After hearing the news, Sara Baker and Jennifer Lott from the neighboring state of Washington launched a fundraising drive to purchase 350 copies of the book, raising nearly around $3,000 to do so. While this book was a World Book Night title in 2012, it was not a part of this year’s WBN celebration; however, Kissel, Baker, and Lott distributed their purchased copies of the book this year on April 23rd to coincide with WBN.
After learning of the situation and the resulting purchase of its books, Little, Brown Books for Young Readers, who published the title, made an additional donation of 350 copies of the book for the group to distribute.
This is not the first time Alexie’s book has been challenged or banned. In fact, according to the ALA, it is currently the second most often challenged book in the US. But this may be one of the first times that individuals have fought censorship by buying the book and giving it away, and certainly one of the rare times that a publisher has given away this much stock of one of its titles in order to fight book banning.
Unfortunately, it was a cost that didn’t have to be fronted. With the incredible tools available through digital publishing, the cost to purchase and give away the ebook for the individuals who fund raised could have been negligible compared to the cost of a print edition (note: unfortunately, the publisher has set the ebook edition price of this title at $9.99, higher than the $8.52 per print copy that the protest organizers spent through Rediscovered Books). And despite the misunderstood belief that publishers are simply swimming in piles of printed books that they can afford to give away, LBYR could have distributed digital editions of the book for nearly nothing, or at the very least lowered the price of the ebook in protest.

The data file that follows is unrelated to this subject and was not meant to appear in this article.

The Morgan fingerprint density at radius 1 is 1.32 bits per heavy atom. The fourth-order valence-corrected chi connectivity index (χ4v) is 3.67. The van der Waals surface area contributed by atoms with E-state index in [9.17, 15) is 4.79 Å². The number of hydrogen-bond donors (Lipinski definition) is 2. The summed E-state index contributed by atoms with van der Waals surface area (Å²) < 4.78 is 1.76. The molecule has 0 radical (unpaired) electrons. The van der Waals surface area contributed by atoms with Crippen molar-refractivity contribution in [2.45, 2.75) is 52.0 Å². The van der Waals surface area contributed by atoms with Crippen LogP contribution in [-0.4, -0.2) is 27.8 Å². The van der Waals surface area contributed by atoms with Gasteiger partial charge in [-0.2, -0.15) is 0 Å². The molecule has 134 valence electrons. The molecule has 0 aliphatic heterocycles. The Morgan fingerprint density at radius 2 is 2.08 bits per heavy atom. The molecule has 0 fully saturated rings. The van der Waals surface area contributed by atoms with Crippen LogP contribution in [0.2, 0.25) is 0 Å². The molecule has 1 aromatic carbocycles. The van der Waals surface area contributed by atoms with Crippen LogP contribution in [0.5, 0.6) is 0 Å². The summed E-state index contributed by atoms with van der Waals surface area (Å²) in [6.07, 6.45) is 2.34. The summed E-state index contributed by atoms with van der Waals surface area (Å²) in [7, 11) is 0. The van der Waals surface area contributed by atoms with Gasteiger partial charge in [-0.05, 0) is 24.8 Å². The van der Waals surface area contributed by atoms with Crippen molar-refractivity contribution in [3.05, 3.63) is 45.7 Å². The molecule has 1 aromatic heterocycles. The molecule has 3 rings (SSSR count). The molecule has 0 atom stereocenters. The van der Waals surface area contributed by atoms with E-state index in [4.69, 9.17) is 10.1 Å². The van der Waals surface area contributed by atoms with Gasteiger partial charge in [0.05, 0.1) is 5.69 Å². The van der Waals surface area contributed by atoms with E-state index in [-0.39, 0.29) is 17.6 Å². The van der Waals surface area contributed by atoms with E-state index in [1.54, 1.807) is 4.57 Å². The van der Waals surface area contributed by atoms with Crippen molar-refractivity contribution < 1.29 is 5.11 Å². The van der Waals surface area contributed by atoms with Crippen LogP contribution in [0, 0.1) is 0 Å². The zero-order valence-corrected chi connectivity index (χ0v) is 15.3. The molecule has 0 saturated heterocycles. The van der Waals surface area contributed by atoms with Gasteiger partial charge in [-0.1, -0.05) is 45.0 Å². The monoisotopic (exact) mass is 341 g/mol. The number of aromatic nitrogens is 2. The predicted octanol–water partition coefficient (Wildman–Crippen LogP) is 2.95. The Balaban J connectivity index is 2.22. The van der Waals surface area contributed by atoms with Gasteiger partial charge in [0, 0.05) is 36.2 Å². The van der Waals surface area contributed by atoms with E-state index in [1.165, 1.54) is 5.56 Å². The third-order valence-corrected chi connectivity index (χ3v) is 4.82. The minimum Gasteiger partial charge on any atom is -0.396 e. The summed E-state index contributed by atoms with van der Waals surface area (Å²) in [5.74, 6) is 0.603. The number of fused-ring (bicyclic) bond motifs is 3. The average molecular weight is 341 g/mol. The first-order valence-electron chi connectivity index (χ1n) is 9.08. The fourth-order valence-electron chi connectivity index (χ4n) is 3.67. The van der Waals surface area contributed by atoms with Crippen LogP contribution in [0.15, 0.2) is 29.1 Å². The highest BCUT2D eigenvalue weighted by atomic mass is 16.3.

With the thriving choke hold that censorship has over public education and libraries, protests of this kind will be too costly to keep up. As it stands, 700 people were given a copy of this brilliant book that critics don’t want them to read, but the distribution and the resulting fight against censorship could reach so much farther through digital.
The Impact of eBooks on the Fight Against Censorship is a post from: Good e-Reader
Sunday, April 27, 2014
Encyclopedia Britannica has just signed a distribution agreement with Indian childrens publisher Katha. Britannica intends on digitizing the 300 titles translated from 21 Indian languages on a worldwide basis.
Times are a changin for Encyclopaedia Britannica, which is primarily known for their 32 volume set. The company is starting to diversify into broader consumer markets with a focus on education and digital learning.
Britannica intends on marketing the childrens books to schools in all major markets for ages one to eight. Basically the big goal is to digitize the eBooks and then market them right back into India. A special emphasis will be in giving big deals with Katha schools and learning centres for underprivileged children.
Encyclopedia Britannica to Distribute Kids eBook Titles is a post from: Good e-Reader